By Ahmad Katlish and Dan Wilkofsky
Residents of Deir e-Zor province already facing inflated bread prices and the reemergence of once-eradicated diseases are now contending with drinking water so filthy as to emit a “strange, loathsome” smell, according to residents.
“The [Deir e-Zor] city’s water stations used to pump sanitized water of good quality, but for six months we haven’t drank water from these stations, because it’s untreated and has a strange, loathsome smell and taste,” one resident named Saad from al-Bokamel, a town on the Iraqi border, told Syria Direct.
Deir e-Zor province, controlled by the Islamic State with regime pockets in the eponymous capital, has suffered from dirty drinking water for more than a year. A combination of factors have rendered the tap water non-potable, which is drawn from the Euphrates River into the pumping stations, said Saad.
Residents listed electricity cutoffs that damaged purification plant capacities and regime bombings of the plants themselves as two reasons for the water crisis in a March 2014 report from pro-opposition media collective Basma Souriya. Raw sewage mixing with the Euphrates has also played a role in contaminating the water supply, leading to 1,144 cases of typhoid recorded in Deir e-Zor province, reported UNICEF last month.
Local water quality further deteriorated after the Islamic State imposed a blockade this past January on regime-controlled areas in the capital, a member of the Red Crescent in Deir e-Zor told Syria Direct.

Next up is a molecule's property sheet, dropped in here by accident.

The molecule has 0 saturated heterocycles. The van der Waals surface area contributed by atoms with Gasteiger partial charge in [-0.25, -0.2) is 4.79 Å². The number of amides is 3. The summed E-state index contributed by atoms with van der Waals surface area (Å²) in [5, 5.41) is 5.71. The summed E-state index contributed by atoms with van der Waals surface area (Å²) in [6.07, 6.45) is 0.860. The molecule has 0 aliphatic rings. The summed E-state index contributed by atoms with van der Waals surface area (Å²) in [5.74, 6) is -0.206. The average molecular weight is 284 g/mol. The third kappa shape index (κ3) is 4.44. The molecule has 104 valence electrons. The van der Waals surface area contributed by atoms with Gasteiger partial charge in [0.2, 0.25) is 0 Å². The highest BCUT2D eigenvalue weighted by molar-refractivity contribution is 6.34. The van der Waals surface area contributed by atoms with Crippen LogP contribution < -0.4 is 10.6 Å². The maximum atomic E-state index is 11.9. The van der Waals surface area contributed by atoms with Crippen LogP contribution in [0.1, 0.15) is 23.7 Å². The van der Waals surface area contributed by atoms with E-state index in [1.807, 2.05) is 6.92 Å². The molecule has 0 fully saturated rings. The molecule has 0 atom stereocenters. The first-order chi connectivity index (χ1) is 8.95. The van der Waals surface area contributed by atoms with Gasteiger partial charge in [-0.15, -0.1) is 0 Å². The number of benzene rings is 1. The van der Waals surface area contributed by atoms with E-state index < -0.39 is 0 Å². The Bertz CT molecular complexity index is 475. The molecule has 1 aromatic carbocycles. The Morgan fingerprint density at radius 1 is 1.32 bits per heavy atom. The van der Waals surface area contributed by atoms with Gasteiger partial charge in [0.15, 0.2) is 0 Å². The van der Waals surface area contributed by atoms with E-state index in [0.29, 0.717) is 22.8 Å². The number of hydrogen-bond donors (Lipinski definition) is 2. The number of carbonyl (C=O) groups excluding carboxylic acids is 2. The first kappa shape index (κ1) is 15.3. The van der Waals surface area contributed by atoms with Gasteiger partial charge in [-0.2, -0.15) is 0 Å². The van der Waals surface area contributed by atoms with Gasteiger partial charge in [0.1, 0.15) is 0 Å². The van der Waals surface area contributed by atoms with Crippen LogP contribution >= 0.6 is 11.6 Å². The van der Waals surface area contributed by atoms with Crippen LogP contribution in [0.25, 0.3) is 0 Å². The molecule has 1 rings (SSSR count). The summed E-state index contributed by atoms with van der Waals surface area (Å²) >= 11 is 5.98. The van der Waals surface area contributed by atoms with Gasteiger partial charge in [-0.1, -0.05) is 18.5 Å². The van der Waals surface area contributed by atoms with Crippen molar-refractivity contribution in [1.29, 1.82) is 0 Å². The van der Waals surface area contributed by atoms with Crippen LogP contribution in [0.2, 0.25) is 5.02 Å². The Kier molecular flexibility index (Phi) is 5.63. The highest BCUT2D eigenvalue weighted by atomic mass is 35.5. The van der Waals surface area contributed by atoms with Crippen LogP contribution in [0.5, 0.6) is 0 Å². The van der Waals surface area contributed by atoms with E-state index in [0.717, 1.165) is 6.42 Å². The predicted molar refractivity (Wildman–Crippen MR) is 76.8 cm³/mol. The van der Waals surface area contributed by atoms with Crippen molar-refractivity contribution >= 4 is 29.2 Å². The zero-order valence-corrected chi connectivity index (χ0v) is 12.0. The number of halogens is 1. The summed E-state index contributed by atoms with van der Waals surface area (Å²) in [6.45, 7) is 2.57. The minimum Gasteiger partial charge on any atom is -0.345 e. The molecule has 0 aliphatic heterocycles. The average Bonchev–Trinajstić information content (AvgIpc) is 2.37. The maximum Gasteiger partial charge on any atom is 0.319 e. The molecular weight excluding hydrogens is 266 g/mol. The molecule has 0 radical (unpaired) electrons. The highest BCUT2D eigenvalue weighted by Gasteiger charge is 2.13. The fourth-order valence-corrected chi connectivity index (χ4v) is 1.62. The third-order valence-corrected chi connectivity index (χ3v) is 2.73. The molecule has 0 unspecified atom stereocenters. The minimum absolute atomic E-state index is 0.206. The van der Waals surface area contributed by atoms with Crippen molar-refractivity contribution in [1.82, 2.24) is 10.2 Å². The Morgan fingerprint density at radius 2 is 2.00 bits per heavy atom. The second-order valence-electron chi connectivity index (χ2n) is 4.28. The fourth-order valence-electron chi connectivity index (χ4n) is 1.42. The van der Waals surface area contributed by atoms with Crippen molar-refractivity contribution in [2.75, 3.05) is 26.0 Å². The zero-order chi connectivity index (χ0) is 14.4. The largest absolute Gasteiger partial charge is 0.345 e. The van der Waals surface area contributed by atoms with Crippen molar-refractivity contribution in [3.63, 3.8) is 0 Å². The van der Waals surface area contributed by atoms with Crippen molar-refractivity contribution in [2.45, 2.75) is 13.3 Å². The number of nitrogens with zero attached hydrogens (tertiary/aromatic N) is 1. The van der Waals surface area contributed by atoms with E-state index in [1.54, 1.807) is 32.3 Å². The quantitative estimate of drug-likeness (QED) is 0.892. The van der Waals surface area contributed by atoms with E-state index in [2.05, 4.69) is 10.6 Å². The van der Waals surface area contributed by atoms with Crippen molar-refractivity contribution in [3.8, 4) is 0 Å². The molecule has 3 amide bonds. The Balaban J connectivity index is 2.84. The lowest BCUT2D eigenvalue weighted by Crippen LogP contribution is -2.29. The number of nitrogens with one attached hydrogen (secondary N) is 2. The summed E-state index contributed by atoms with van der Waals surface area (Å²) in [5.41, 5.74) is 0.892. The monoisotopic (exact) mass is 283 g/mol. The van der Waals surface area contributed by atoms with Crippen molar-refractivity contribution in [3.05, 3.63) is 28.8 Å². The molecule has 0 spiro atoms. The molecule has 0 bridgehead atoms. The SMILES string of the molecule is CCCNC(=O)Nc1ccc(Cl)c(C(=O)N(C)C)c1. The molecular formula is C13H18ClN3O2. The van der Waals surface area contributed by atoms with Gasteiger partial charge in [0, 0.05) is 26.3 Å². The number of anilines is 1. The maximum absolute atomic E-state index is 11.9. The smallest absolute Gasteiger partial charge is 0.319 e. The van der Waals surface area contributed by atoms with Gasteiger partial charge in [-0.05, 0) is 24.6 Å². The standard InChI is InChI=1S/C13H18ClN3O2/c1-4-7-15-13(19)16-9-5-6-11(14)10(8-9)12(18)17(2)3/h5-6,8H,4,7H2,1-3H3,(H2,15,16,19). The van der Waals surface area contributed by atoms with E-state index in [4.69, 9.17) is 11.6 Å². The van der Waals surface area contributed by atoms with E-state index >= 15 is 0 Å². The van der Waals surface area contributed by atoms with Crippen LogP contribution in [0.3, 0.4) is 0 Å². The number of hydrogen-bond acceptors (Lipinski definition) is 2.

“It became impossible to supply the purification stations with chlorine because the regime and IS both refused [the aid],” said Ahmed a-Seyyed, who declined to elaborate further.
Making matters worse, IS has prevented workers in the purification plants from receiving government salaries, leading many to leave. In their place, IS has appointed less qualified workers, Hassan al-Ali, a local citizen journalist, told Syria Direct.
IS repairs water lines in two Deir e-Zor villages. Photo courtesy of Isdarat TV.
Tap water is now useful “only for cleaning the house, or for general uses like doing laundry and washing dishes—that is, when it’s available,” Um Mohammed, a government employee in Deir e-Zor city, told Syria Direct.
Although the regime only controls a few districts in the capital and the nearby military airport, at least one official insists that the Syrian government is still pumping “potable water” in the province. It is “in accordance with Syrian specifications,” Rabia al-Ali, director of Deir e-Zor’s Drinking Water and Sewage Department, was quoted as saying by pro-regime Breaking News August 7.